A major point of my paper was that salvation, as it appears through adventure, has the potential to enlarge our capacity to endure the unknown and the unknowable. And this was the other realization I had as I trekked over the Icelandic highlands: If one is able to let the consumerist mindset fall away, adventure becomes prayer. Each step, each breath, takes on the form of attentive expectation. One’s eyes begin scanning the horizon, even the ground beneath one’s feet, for the unfolding gift of life’s ongoing newness. As one settles into this sort of prayerful movement, absolutely nothing is “been there, done that.” All things are new, unexpected. One walks in gratitude. Photos become opportunities to share this joy with loved ones back home, rather than opportunities to prop up one’s ego.
Keeping Adventure Alive in the Everyday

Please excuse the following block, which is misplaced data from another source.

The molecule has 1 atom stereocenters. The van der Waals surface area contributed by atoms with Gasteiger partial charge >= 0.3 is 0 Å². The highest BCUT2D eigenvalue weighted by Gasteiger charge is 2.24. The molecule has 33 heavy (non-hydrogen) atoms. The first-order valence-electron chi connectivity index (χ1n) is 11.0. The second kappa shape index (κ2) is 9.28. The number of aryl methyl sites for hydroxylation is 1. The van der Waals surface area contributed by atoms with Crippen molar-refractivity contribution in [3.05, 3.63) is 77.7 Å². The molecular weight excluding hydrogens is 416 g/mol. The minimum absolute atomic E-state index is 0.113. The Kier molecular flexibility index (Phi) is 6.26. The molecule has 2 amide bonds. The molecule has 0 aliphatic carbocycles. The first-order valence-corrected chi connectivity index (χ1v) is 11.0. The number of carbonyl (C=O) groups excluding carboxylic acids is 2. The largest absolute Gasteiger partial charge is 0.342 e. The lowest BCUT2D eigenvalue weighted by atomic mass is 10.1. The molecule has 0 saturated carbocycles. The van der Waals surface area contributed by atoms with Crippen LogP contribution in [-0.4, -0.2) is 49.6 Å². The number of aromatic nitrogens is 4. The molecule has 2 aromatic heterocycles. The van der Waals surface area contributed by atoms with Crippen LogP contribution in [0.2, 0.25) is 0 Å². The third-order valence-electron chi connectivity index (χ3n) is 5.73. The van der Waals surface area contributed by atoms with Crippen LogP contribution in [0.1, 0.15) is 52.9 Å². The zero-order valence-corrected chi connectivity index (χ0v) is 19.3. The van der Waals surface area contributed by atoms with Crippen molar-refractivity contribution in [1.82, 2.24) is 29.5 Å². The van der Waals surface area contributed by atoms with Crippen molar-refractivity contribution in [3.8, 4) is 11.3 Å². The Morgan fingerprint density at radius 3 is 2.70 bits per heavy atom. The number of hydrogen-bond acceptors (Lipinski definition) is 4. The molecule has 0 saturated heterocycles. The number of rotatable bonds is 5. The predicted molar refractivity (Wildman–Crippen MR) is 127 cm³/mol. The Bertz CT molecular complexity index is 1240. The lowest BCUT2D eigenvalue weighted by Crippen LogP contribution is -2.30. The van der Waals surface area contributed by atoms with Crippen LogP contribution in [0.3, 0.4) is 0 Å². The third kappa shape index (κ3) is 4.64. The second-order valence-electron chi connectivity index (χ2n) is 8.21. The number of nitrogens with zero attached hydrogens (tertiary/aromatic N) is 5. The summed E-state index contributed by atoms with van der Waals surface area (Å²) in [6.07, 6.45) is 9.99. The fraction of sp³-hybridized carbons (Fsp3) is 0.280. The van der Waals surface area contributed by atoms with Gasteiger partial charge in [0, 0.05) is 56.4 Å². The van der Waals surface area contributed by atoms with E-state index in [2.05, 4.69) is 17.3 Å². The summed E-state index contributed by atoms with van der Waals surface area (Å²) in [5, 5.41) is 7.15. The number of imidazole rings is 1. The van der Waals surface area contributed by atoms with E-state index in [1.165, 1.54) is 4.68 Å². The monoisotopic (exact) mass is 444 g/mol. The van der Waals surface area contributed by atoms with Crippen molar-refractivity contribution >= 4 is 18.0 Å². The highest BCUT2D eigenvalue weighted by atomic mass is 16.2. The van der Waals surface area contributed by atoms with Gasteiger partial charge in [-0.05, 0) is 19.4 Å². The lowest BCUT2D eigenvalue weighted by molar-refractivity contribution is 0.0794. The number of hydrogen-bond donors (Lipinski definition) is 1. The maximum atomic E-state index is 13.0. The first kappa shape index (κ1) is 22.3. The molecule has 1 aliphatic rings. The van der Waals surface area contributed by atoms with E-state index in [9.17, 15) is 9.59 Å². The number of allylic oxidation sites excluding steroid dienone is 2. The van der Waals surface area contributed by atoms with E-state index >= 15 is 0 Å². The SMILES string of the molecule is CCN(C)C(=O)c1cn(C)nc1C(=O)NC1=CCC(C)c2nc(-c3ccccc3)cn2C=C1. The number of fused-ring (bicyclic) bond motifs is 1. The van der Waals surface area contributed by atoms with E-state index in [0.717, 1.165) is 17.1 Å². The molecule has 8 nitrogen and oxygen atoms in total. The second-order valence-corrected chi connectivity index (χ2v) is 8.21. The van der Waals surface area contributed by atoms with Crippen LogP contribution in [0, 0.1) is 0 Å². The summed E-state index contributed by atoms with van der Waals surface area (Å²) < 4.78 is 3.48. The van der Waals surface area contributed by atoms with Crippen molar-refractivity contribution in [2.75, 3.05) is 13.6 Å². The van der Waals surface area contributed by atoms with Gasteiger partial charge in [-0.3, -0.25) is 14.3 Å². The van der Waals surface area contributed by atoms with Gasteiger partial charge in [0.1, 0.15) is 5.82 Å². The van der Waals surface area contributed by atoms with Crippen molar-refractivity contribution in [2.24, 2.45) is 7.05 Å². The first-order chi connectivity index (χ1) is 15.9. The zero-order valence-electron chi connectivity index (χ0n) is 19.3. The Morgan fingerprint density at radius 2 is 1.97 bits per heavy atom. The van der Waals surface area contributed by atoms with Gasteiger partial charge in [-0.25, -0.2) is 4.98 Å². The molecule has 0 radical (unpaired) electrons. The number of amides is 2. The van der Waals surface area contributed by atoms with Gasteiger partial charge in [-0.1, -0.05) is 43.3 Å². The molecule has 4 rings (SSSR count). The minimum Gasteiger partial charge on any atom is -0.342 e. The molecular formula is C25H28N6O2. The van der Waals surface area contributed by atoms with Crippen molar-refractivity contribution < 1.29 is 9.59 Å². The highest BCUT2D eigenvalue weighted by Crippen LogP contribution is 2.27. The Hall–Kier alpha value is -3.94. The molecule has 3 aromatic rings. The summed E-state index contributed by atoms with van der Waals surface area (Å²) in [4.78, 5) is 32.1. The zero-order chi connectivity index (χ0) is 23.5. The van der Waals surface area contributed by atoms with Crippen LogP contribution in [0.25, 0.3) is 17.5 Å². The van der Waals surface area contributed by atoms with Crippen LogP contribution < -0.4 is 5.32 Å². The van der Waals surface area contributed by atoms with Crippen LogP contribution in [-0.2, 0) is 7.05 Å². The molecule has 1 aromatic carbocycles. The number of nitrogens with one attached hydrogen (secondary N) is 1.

In the end, my Icelandic adventure largely confirmed the intuitions I had when writing my paper, but what impressed me was how easy it was for my adventuring to fall off into the superficial. Much like the wandering mind during prayer, my everyday awareness was constantly reasserting itself even after being repeatedly knocked back by the wonders of my hike. Considering how difficult it was for me to shake this habit (It is most certainly still with me, even as I write this), I don’t suppose it would be too surprising for one to adventure for weeks on end without hardly denting their superficial frame of mind. I suppose for this reason, I may need to think more on how to further qualify this argument that I am still rather keen to make. All the same, with the help of my wife, and other close family members, I’ve been away 10 days. I’m just now working to get back into the rhythms of my everyday life. It’s been delightful to notice how, like any adventure turned to prayer, the everyday life one returns to will never be the same. I am filled with a new enthusiasm for keeping my mind tuned to notice when merely everyday life threatens to deaden me to the adventure that lies always right beneath my nose, in the throbbing center of every moment we live… each shared glance… every waking child… a breath, a touch, a sigh.